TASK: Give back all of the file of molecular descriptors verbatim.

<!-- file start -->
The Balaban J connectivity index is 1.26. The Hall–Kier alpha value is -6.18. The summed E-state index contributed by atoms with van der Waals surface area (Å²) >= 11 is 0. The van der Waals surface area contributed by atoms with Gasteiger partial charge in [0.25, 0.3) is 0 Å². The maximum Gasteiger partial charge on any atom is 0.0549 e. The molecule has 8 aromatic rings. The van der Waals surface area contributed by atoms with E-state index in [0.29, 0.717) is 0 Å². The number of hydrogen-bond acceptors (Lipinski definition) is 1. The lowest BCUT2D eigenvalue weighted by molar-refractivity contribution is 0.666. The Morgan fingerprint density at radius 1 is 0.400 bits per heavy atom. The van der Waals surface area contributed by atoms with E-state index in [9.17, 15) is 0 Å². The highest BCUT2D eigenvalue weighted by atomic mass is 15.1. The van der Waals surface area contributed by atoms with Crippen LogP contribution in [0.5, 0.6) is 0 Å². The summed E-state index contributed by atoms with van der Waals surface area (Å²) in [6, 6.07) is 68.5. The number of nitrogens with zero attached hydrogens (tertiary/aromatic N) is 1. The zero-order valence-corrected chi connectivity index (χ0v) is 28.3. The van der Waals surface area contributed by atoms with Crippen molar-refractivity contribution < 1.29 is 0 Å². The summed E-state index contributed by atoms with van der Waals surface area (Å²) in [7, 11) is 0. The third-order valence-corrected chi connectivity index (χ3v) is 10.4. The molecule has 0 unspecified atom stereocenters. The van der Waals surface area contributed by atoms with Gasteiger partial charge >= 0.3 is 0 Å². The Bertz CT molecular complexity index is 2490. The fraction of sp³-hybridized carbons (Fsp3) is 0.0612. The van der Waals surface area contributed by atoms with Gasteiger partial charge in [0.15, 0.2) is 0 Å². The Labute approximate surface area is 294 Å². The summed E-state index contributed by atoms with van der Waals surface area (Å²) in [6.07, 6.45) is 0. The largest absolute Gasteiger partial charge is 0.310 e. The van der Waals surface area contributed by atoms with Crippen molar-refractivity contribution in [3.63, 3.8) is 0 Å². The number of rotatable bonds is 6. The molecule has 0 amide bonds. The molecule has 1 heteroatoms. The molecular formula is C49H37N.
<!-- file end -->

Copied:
The Balaban J connectivity index is 1.26. The Hall–Kier alpha value is -6.18. The summed E-state index contributed by atoms with van der Waals surface area (Å²) >= 11 is 0. The van der Waals surface area contributed by atoms with Gasteiger partial charge in [0.25, 0.3) is 0 Å². The maximum Gasteiger partial charge on any atom is 0.0549 e. The molecule has 8 aromatic rings. The van der Waals surface area contributed by atoms with E-state index in [0.29, 0.717) is 0 Å². The number of hydrogen-bond acceptors (Lipinski definition) is 1. The lowest BCUT2D eigenvalue weighted by molar-refractivity contribution is 0.666. The Morgan fingerprint density at radius 1 is 0.400 bits per heavy atom. The van der Waals surface area contributed by atoms with E-state index in [9.17, 15) is 0 Å². The highest BCUT2D eigenvalue weighted by atomic mass is 15.1. The van der Waals surface area contributed by atoms with Crippen LogP contribution in [0.5, 0.6) is 0 Å². The summed E-state index contributed by atoms with van der Waals surface area (Å²) in [6, 6.07) is 68.5. The number of nitrogens with zero attached hydrogens (tertiary/aromatic N) is 1. The zero-order valence-corrected chi connectivity index (χ0v) is 28.3. The van der Waals surface area contributed by atoms with Crippen molar-refractivity contribution < 1.29 is 0 Å². The summed E-state index contributed by atoms with van der Waals surface area (Å²) in [7, 11) is 0. The third-order valence-corrected chi connectivity index (χ3v) is 10.4. The molecule has 0 unspecified atom stereocenters. The van der Waals surface area contributed by atoms with Gasteiger partial charge >= 0.3 is 0 Å². The Bertz CT molecular complexity index is 2490. The fraction of sp³-hybridized carbons (Fsp3) is 0.0612. The van der Waals surface area contributed by atoms with Gasteiger partial charge in [0.15, 0.2) is 0 Å². The Labute approximate surface area is 294 Å². The summed E-state index contributed by atoms with van der Waals surface area (Å²) in [6.07, 6.45) is 0. The largest absolute Gasteiger partial charge is 0.310 e. The van der Waals surface area contributed by atoms with Crippen molar-refractivity contribution in [3.63, 3.8) is 0 Å². The number of rotatable bonds is 6. The molecule has 0 amide bonds. The molecule has 1 heteroatoms. The molecular formula is C49H37N.